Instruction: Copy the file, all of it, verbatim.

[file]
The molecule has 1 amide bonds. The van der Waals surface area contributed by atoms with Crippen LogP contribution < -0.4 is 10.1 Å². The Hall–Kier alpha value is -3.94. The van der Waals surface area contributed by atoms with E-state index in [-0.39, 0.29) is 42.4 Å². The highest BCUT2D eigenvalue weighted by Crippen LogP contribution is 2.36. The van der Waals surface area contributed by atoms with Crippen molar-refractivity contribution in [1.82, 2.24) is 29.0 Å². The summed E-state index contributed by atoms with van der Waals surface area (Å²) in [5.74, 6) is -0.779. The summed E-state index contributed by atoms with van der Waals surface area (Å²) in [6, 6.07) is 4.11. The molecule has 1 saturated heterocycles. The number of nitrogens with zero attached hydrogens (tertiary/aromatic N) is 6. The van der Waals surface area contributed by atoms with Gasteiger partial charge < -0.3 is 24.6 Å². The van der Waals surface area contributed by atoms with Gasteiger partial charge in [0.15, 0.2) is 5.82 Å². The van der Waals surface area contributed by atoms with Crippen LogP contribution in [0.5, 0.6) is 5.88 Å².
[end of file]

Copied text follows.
The molecule has 1 amide bonds. The van der Waals surface area contributed by atoms with Crippen LogP contribution < -0.4 is 10.1 Å². The Hall–Kier alpha value is -3.94. The van der Waals surface area contributed by atoms with E-state index in [-0.39, 0.29) is 42.4 Å². The highest BCUT2D eigenvalue weighted by Crippen LogP contribution is 2.36. The van der Waals surface area contributed by atoms with Crippen molar-refractivity contribution in [1.82, 2.24) is 29.0 Å². The summed E-state index contributed by atoms with van der Waals surface area (Å²) in [5.74, 6) is -0.779. The summed E-state index contributed by atoms with van der Waals surface area (Å²) in [6, 6.07) is 4.11. The molecule has 1 saturated heterocycles. The number of nitrogens with zero attached hydrogens (tertiary/aromatic N) is 6. The van der Waals surface area contributed by atoms with Gasteiger partial charge < -0.3 is 24.6 Å². The van der Waals surface area contributed by atoms with Gasteiger partial charge in [0.15, 0.2) is 5.82 Å². The van der Waals surface area contributed by atoms with Crippen LogP contribution in [0.5, 0.6) is 5.88 Å².